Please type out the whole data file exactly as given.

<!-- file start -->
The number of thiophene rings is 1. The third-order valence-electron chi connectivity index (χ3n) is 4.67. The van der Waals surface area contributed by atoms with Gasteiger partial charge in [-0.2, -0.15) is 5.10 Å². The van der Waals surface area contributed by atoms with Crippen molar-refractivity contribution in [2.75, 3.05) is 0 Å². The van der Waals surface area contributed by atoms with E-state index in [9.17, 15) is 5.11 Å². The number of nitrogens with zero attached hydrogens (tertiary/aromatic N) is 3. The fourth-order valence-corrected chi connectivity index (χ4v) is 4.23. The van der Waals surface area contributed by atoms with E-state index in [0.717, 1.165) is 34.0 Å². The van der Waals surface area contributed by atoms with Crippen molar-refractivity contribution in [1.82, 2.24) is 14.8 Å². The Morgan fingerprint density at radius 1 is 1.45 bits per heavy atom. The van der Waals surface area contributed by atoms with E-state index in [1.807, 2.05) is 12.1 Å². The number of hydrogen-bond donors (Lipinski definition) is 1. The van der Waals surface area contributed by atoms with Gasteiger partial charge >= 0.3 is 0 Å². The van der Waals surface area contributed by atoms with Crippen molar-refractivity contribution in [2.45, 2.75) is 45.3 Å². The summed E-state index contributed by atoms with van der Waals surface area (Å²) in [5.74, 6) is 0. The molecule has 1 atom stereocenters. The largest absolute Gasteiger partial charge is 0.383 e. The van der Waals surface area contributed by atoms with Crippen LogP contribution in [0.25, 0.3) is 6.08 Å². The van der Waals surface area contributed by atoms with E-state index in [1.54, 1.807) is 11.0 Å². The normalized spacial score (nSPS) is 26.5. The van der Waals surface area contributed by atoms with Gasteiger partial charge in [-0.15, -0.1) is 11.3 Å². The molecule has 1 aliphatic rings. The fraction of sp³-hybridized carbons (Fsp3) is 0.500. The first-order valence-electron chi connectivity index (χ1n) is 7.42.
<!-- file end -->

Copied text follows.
The number of thiophene rings is 1. The third-order valence-electron chi connectivity index (χ3n) is 4.67. The van der Waals surface area contributed by atoms with Gasteiger partial charge in [-0.2, -0.15) is 5.10 Å². The van der Waals surface area contributed by atoms with Crippen molar-refractivity contribution in [2.75, 3.05) is 0 Å². The van der Waals surface area contributed by atoms with E-state index in [9.17, 15) is 5.11 Å². The number of nitrogens with zero attached hydrogens (tertiary/aromatic N) is 3. The fourth-order valence-corrected chi connectivity index (χ4v) is 4.23. The van der Waals surface area contributed by atoms with E-state index in [0.717, 1.165) is 34.0 Å². The van der Waals surface area contributed by atoms with Crippen molar-refractivity contribution in [1.82, 2.24) is 14.8 Å². The Morgan fingerprint density at radius 1 is 1.45 bits per heavy atom. The van der Waals surface area contributed by atoms with E-state index in [1.807, 2.05) is 12.1 Å². The number of hydrogen-bond donors (Lipinski definition) is 1. The van der Waals surface area contributed by atoms with Gasteiger partial charge >= 0.3 is 0 Å². The van der Waals surface area contributed by atoms with Crippen molar-refractivity contribution in [2.45, 2.75) is 45.3 Å². The summed E-state index contributed by atoms with van der Waals surface area (Å²) in [5.74, 6) is 0. The molecule has 1 atom stereocenters. The largest absolute Gasteiger partial charge is 0.383 e. The van der Waals surface area contributed by atoms with Crippen LogP contribution in [0.25, 0.3) is 6.08 Å². The van der Waals surface area contributed by atoms with E-state index in [1.54, 1.807) is 11.0 Å². The normalized spacial score (nSPS) is 26.5. The van der Waals surface area contributed by atoms with Gasteiger partial charge in [-0.15, -0.1) is 11.3 Å². The molecule has 1 aliphatic rings. The fraction of sp³-hybridized carbons (Fsp3) is 0.500. The first-order valence-electron chi connectivity index (χ1n) is 7.42.